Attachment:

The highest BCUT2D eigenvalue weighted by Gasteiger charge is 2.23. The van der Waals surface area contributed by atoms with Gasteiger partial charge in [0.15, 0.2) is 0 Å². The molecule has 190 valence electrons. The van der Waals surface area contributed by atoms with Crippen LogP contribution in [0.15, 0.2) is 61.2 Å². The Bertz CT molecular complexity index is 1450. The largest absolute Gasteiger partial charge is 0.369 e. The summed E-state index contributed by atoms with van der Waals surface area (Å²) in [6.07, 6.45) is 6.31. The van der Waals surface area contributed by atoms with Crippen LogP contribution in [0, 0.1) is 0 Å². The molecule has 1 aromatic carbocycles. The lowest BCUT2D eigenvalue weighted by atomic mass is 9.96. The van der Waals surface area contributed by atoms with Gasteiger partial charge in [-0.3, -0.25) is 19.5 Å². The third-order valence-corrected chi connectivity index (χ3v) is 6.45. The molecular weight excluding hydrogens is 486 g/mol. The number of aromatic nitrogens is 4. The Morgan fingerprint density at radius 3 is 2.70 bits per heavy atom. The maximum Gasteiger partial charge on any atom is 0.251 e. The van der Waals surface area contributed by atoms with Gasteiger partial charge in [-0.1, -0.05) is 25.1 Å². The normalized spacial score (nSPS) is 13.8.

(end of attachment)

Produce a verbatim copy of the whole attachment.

The highest BCUT2D eigenvalue weighted by Gasteiger charge is 2.23. The van der Waals surface area contributed by atoms with Gasteiger partial charge in [0.15, 0.2) is 0 Å². The molecule has 190 valence electrons. The van der Waals surface area contributed by atoms with Crippen LogP contribution in [0.15, 0.2) is 61.2 Å². The Bertz CT molecular complexity index is 1450. The largest absolute Gasteiger partial charge is 0.369 e. The summed E-state index contributed by atoms with van der Waals surface area (Å²) in [6.07, 6.45) is 6.31. The van der Waals surface area contributed by atoms with Crippen LogP contribution in [0, 0.1) is 0 Å². The molecule has 1 aromatic carbocycles. The lowest BCUT2D eigenvalue weighted by atomic mass is 9.96. The van der Waals surface area contributed by atoms with Gasteiger partial charge in [-0.3, -0.25) is 19.5 Å². The third-order valence-corrected chi connectivity index (χ3v) is 6.45. The molecular weight excluding hydrogens is 486 g/mol. The number of aromatic nitrogens is 4. The Morgan fingerprint density at radius 3 is 2.70 bits per heavy atom. The maximum Gasteiger partial charge on any atom is 0.251 e. The van der Waals surface area contributed by atoms with Gasteiger partial charge in [-0.1, -0.05) is 25.1 Å². The normalized spacial score (nSPS) is 13.8.